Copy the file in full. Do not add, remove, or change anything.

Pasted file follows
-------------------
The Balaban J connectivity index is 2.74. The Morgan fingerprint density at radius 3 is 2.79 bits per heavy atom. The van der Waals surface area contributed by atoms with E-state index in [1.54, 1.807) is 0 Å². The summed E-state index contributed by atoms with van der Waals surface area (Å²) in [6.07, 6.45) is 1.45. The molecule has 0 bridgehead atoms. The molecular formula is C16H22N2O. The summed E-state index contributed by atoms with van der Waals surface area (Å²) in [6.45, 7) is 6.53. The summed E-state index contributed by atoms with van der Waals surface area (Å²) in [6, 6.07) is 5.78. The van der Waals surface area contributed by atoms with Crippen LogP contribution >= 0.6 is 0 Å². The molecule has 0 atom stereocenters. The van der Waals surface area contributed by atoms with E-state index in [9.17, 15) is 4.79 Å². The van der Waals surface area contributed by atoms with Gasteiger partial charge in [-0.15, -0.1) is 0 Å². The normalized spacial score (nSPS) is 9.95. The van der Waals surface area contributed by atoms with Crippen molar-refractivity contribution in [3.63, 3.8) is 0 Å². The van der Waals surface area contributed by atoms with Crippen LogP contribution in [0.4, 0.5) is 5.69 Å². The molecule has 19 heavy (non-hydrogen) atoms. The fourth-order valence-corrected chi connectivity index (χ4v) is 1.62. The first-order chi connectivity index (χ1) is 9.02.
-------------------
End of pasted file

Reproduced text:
The Balaban J connectivity index is 2.74. The Morgan fingerprint density at radius 3 is 2.79 bits per heavy atom. The van der Waals surface area contributed by atoms with E-state index in [1.54, 1.807) is 0 Å². The summed E-state index contributed by atoms with van der Waals surface area (Å²) in [6.07, 6.45) is 1.45. The molecule has 0 bridgehead atoms. The molecular formula is C16H22N2O. The summed E-state index contributed by atoms with van der Waals surface area (Å²) in [6.45, 7) is 6.53. The summed E-state index contributed by atoms with van der Waals surface area (Å²) in [6, 6.07) is 5.78. The van der Waals surface area contributed by atoms with Crippen LogP contribution >= 0.6 is 0 Å². The molecule has 0 atom stereocenters. The van der Waals surface area contributed by atoms with E-state index in [9.17, 15) is 4.79 Å². The van der Waals surface area contributed by atoms with Gasteiger partial charge in [-0.15, -0.1) is 0 Å². The normalized spacial score (nSPS) is 9.95. The van der Waals surface area contributed by atoms with Crippen molar-refractivity contribution in [3.63, 3.8) is 0 Å². The van der Waals surface area contributed by atoms with Crippen LogP contribution in [0.4, 0.5) is 5.69 Å². The molecule has 19 heavy (non-hydrogen) atoms. The fourth-order valence-corrected chi connectivity index (χ4v) is 1.62. The first-order chi connectivity index (χ1) is 9.02.